Friday, July 12, 2013

Horse Voice's The Writing on the Wall

The term "tragedy" as a genre gets thrown around a lot, and is often used as a synonym for "sad". So when a true tragedy comes along, a subtle masterpiece of horror and sorrow, a dark tag is necessary to convey the depths of despair the tale will plumb.

[Dark][Adventure] • 6,200 words
Daring Do can't believe her luck when she is asked to help explore the most ancient tomb known to ponykind. But terrible danger awaits her, for beneath the earth rests something beyond equine understanding.

Hit the break for an interview more suited to a master of comedy, and links to The Writing on the Wall out on the ponynet. Don't forget to grab your own ebook copy over at the Downloads page!

Where do you live?

You know how some people say they want to move to Equestria? Well, I went and actually did it. And let me tell you, you can have it! There's no angry music, almost nobody sells meat, and I can't find a 7-Eleven anywhere.

What kind of work do you do? (i.e. are you a student, do you have a career/day job, etc)

I'm a full-time collector of publishers' rejection letters.

How did you discover My Little Pony: Friendship is Magic? When did you realize you were a fan of the show?

I promised myself I wouldn't start watching, since everyone who tried it seemed to get addicted. But I go on the Internet for the same reason regular people go to zoos: to look at the exhibits. I thought, what could be the harm in checking out some fandom weirdness?

I happened to go to Equestria Daily when The Thessalonica Legacy was posted. That story crossed ponies over with a franchise I had fond memories of, so I thought, "Why not?"

It kept alluding to stuff in the show canon, so I had to start watching to understand it. At first, I was only modestly amused when I wasn't annoyed, and intended to only watch enough to understand Thessalonica.

But later, a funny thing happened. While I was out and about, my mind began drifting back to what I had been watching, and even looking forward to seeing what came next.

They get under your skin, man, and then they've got you.

Do you have a favorite episode?

"Boast Busters II: The Wrath of Trixie."

Who is your favorite character based purely on the canon of the show itself? Would your answer change if you considered the fandom in its entirety (i.e. art, fanfiction, memes, etc)?

Our first meeting was the stuff of fairy tale romance. I looked across that courtyard and saw her, in that boring yellow dress, jerking around spastically to the music, with her face scrunched up and her tongue flapping around.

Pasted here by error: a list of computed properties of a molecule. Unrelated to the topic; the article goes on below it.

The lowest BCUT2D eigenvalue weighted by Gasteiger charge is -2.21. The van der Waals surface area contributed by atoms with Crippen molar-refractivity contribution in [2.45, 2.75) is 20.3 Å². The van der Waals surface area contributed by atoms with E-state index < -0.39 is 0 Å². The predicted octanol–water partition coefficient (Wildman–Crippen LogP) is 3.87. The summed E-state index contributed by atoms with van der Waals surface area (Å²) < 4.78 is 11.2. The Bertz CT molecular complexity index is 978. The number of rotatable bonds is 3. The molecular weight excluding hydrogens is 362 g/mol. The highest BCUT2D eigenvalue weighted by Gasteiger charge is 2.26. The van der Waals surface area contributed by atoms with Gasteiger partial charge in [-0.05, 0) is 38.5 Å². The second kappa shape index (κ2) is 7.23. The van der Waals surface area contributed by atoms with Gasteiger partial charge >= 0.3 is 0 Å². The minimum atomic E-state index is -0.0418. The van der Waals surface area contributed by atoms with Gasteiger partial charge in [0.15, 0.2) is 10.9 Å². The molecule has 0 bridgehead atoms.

And I thought, "That's right, honeypie – work that business."

It's a funny world. Before that moment, I never thought I could be attracted to a chick with a hairy back.

How did you come up with your handle/penname?

Originally, I planned to produce a YouTube show called Tales From the Glue Factory, in which I would do dramatic readings of dark pony fiction. The handle seemed fitting.

When I found out the cost of quality recording equipment, I chickened out, and decided to write stories instead of read them. But the alias stuck.

Have you written in other capacities (other fandoms, professionally, etc)? When did you first start writing?

I majored in creative writing, because I wasn't good at anything else. I thought a ravenous consumer of a medium would be able to easily produce it. Being completely wrong, I spent a couple of years as the classes' whipping boy before people finally started laughing with me instead of at me. After they beat the suckiness out of me, I got hand-picked for the college newspaper. Eventually, I reached the point where my work consistently got rave reviews.

When I graduated, my muse promptly ran away. Months later, she came back smelling like a horse. And here we are.

What do you like to do when you're not writing?

Lately, I've been trying to learn the guitar. Give me a couple more years, and you may find your eardrums graced with such musical triumphs as, "Bronycon's Burning," "Equestria Uber Alles," and "Anarchy in the EQ".

Someday, I hope to release the first-ever pony album with a "Parental Advisory" sticker on it.

Who is your favorite author (published or fanfiction)? Do you have a favorite story or novel?

Hunter S. Thompson, and his nonfiction novel, Hell's Angels: the Strange and Terrible Saga of the Outlaw Motorcycle Gangs, which I have read about five times. Other notable influences include Roald Dahl, H.P. Lovecraft, Edgar Allan Poe, H. Rider Haggard, Robert Louis Stevenson, Rudyard Kipling, Aleksandr Solzhenitsyn, and Alan Moore.

Stephen King believes that every author has an "ideal reader" – the one person who they write for, the one person whose reactions they care about. Do you have one, and if so, who is it?

I write the type of stories I want to read, but no one else seems to want to write. Other people liking my stuff is an unexpected bonus.

Do you have any tips for aspiring writers, or writers who are struggling with their own stories?

Always have at least one person look at your stuff before you publish. With The Writing, I tried to get away with doing it on my own. Equestria Daily's prereader insisted on a change to the ending, which I at first resisted, but which I later realized was an improvement. If I had workshopped it first, I'm sure we would both have been spared the hassle.

Before anything else, master English mechanics. That way, you won't write a zillion-word epic, only to find out half the sentences need to be re-structured. Plus, once you know the rules well enough, you can start finding good places to bend them.

Read every damn type of thing you can find – fiction and nonfiction; stuff you agree with and stuff you don't; stuff you like and stuff you don't.

Everyone has his own way of going about the actual writing. The key is to figure out what works for you.

Most important, remember to think outside the box.

What is your typical writing process? (Do you work through multiple drafts, do you have any prereaders/editors, etc?)